More evidence that the fishing industry suffers from pervasive criminality, with Forest & Bird highlighting some odd numbers in the annual statistics:The Annual Review Report For Highly Migratory Species Fisheries 2018/19 (Pg 4, Table 4) showed only 4% of commercial long lining trips for tuna and swordfish reported non-fish bycatch ...
    No Right TurnBy Idiot/Savant
    7 days ago
  • Controversy? Or Manufactroversy?
    A few days ago, New Zealand’s Minister of Education announced the wider release of a resource on climate change, which was initially trialled at a Christchurch school during 2018. According to the Minister, children will learn about “the role science plays in understanding climate change, aids understanding of both the response ...
    SciBlogsBy Alison Campbell
    1 week ago
  • The emerging coronavirus outbreak in China
    By now you’ve probably heard of the new virus causing an outbreak of severe pneumonia in China. The question on most people’s minds is, how worried should we be, especially as hundreds of millions of people will soon be travelling across China and beyond to visit family for the Lunar ...
    SciBlogsBy Siouxsie Wiles
    1 week ago
  • How did climate change get so controversial?
    An excerpt from the book Cranky Uncle vs. Climate Change, released Feb 25. Our human brain is poorly equipped to deal with a threat like climate change. Over millions of years, we’ve evolved to avoid life-threatening dangers like predators jumping out of bushes. We’ve survived by quickly detecting and avoiding immediate, short-term ...
    1 week ago
  • Farmers are ruining Canterbury’s rivers
    Its summer, so people naturally want to go for a swim. But in South Canterbury, you can't, because the rivers are full of toxic goo:As of Monday, the Waihi River at Wilson Street footbridge, Geraldine, the Waihao River at Bradshaws Bridge, and three spots on the Opihi River - at ...
    No Right TurnBy Idiot/Savant
    1 week ago
  • Sack Shane Jones
    Late last year, NZ First was caught trying to enrich itself from public office, with a dodgy forestry company linked to a number of NZ First figures sticking its hand out repeatedly for government money. Regional Economic Development Minister shane Jones' "explanations" were patently unconvincing, and his recusal from deciding ...
    No Right TurnBy Idiot/Savant
    1 week ago
  • BIG idea physics
    This morning I’ve been having a quick look through some documentation from The Ministry of Education on proposed changes to NCEA Level 1 Science. For those not familiar with the NZ secondary education system, a typical student would complete NCEA level 1 at the end of year 11.  In this ...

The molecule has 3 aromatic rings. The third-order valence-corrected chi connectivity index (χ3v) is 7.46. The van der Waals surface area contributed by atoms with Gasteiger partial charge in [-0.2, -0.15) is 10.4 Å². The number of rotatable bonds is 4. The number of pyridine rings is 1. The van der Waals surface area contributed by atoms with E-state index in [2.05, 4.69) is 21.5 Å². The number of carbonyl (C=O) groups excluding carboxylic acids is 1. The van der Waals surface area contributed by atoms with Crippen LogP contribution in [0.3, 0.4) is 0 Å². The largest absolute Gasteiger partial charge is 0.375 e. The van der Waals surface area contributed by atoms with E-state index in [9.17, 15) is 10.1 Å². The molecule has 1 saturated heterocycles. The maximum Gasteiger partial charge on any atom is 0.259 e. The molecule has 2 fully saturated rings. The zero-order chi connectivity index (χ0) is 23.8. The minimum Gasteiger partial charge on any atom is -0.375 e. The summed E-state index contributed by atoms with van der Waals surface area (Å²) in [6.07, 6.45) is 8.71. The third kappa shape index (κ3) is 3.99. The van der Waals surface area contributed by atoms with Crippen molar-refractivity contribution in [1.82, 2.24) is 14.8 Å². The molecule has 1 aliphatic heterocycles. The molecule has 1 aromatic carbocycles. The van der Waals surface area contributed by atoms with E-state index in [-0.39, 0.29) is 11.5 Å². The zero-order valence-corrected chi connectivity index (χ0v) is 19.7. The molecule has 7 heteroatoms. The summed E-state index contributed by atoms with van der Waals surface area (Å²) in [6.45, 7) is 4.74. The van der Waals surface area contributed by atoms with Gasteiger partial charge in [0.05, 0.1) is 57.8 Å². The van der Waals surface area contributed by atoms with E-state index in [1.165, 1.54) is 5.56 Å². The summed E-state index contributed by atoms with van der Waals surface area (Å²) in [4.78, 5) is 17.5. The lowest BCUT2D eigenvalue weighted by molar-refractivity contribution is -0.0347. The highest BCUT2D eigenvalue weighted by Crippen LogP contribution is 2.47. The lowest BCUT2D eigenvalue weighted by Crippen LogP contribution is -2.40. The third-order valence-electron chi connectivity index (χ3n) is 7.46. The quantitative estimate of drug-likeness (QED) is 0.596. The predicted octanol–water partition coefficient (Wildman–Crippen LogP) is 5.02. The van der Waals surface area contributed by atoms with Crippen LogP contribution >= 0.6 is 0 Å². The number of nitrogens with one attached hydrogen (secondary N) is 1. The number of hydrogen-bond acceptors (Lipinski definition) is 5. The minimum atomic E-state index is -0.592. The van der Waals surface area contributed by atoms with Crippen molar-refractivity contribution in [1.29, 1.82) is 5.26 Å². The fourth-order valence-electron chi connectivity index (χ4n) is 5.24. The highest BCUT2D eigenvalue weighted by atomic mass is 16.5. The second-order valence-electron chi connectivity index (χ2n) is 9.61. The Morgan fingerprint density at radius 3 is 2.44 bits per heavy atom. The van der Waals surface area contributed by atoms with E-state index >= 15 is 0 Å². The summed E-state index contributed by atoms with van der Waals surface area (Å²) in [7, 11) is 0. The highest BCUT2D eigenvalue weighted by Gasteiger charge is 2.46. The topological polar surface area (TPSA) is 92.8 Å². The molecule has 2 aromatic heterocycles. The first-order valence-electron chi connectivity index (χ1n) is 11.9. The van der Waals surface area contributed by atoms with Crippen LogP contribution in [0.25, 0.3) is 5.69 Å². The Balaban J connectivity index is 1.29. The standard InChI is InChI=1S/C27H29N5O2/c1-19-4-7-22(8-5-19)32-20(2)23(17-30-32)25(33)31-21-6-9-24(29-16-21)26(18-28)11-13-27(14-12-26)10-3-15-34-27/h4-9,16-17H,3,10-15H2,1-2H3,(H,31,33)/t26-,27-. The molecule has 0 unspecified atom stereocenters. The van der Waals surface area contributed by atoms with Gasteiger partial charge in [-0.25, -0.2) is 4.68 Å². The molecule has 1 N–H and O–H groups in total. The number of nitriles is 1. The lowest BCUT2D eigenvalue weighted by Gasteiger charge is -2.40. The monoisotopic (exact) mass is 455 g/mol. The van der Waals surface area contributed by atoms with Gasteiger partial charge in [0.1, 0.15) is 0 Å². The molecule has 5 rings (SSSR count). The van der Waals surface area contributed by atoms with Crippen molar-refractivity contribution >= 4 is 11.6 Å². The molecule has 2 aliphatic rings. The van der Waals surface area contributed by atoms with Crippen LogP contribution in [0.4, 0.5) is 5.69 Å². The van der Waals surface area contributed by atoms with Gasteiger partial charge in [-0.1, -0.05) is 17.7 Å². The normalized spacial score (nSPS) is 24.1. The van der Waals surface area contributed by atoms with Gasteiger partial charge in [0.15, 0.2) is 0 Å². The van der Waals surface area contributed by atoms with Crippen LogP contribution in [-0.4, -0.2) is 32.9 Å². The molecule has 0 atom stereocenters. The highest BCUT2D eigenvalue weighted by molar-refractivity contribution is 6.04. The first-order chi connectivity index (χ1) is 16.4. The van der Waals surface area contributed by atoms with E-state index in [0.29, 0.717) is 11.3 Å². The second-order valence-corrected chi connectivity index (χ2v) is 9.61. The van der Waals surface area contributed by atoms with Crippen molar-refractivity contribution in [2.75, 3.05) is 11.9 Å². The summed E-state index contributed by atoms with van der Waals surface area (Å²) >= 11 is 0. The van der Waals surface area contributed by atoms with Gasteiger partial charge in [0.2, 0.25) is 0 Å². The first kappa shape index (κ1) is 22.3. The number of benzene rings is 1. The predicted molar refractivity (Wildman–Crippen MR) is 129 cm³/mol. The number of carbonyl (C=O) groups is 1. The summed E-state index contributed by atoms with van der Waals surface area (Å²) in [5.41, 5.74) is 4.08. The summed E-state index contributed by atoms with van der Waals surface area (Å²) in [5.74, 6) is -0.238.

SciBlogsBy Marcus Wilson
    1 week ago
  • Revolution in New Zealand? Not Even Close!
    No Fires Thanks, We're Kiwis: For the moment, in those close-to-home places where revolutions are born, there may be tetchiness and resentment, frustration and complaint, but nowhere is anybody uttering the cry that will bring a New Zealand revolution into being: “We have found the way to make tomorrow better ...
    1 week ago
  • 2020 SkS Weekly Climate Change & Global Warming Digest #3
    Story of the Week... Editorial of the Week... Toon of the Week... Quote of the Week... Graphic of the Week... Coming Soon on SkS... Climate Feedback Claim Reviews... SkS Week in Review... Poster of the Week... Story of the Week... 'It's heart-wrenching': 80% of Blue Mountains and 50% of ...
    1 week ago
  • Britain exits the European Union and takes a sharp right turn
    by John Smith  Britain’s exit from the imperialist bloc known as the European Union (EU) is now irreversible. The crushing electoral defeat of the Labour Party has dismayed many workers and youth who had placed their hopes in Jeremy Corbyn, its left-wing leader. This article assesses these historic events, neither of which ...
    RedlineBy Daphna
    1 week ago
  • 2020 SkS Weekly Climate Change & Global Warming News Roundup #3
    A chronological listing of news articles linked to on the Skeptical Science Facebook Page during the past week, i.e., Sun, Jan 12, 2020 through Sat, Jan 18, 2020 Editor's Pick The Past and the Future of the Earth’s Oldest Trees Bristlecone pines have survived various catastrophes over the millennia, and they ...
    1 week ago
  • How climate change influenced Australia’s unprecedented fires
    This is a re-post from Yale Climate Connections, and has been adapted into a new myth rebuttal on climate-wildfire connections with the short URL sks.to/wildfires Australia’s frightening bushfires, which kicked off an early fire season in September 2019, have already had cataclysmic effects, and the continent is still just in the early ...
    2 weeks ago
  • Gender Identity Ideology – A Partial Bibliography of Online Coverage
    This great resource has been contributed to Redline by Janie Doebuck. Janie made some notes on the bibliography: 1) It is by no means exhaustive. There are tons more gender critical posts, essays, articles, podcasts, youtube videos, etc. online. 2) There are links in the bibliography that are behind paywalls. There ...
    RedlineBy Daphna
    2 weeks ago
  • About those biased Oscar Nominations
    There’s been a lot written about the 2020 Oscar Nominations and their apparent lack of diversity. It’s true, there are in fact no women nominated for the Best Director and very few nominees of colour across the board. But is this a result of a biased process or a symptom ...
    2 weeks ago
  • How New Zealand media reports chronic pain